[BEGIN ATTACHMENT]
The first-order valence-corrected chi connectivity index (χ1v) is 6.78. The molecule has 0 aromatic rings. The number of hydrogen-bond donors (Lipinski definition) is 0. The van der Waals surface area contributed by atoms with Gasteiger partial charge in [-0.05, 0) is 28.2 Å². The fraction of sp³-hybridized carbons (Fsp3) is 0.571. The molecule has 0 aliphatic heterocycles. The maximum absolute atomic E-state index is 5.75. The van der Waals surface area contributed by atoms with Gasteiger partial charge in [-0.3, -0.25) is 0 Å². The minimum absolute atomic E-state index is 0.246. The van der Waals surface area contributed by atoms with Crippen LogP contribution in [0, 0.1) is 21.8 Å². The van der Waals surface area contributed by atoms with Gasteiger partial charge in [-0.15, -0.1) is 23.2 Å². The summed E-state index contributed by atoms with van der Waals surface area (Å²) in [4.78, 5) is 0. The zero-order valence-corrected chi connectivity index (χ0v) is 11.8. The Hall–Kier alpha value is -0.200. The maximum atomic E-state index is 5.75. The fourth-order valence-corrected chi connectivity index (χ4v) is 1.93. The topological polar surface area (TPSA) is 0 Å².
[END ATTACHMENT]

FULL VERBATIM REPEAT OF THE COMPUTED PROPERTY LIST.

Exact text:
The first-order valence-corrected chi connectivity index (χ1v) is 6.78. The molecule has 0 aromatic rings. The number of hydrogen-bond donors (Lipinski definition) is 0. The van der Waals surface area contributed by atoms with Gasteiger partial charge in [-0.05, 0) is 28.2 Å². The fraction of sp³-hybridized carbons (Fsp3) is 0.571. The molecule has 0 aliphatic heterocycles. The maximum absolute atomic E-state index is 5.75. The van der Waals surface area contributed by atoms with Gasteiger partial charge in [-0.3, -0.25) is 0 Å². The minimum absolute atomic E-state index is 0.246. The van der Waals surface area contributed by atoms with Crippen LogP contribution in [0, 0.1) is 21.8 Å². The van der Waals surface area contributed by atoms with Gasteiger partial charge in [-0.15, -0.1) is 23.2 Å². The summed E-state index contributed by atoms with van der Waals surface area (Å²) in [4.78, 5) is 0. The zero-order valence-corrected chi connectivity index (χ0v) is 11.8. The Hall–Kier alpha value is -0.200. The maximum atomic E-state index is 5.75. The fourth-order valence-corrected chi connectivity index (χ4v) is 1.93. The topological polar surface area (TPSA) is 0 Å².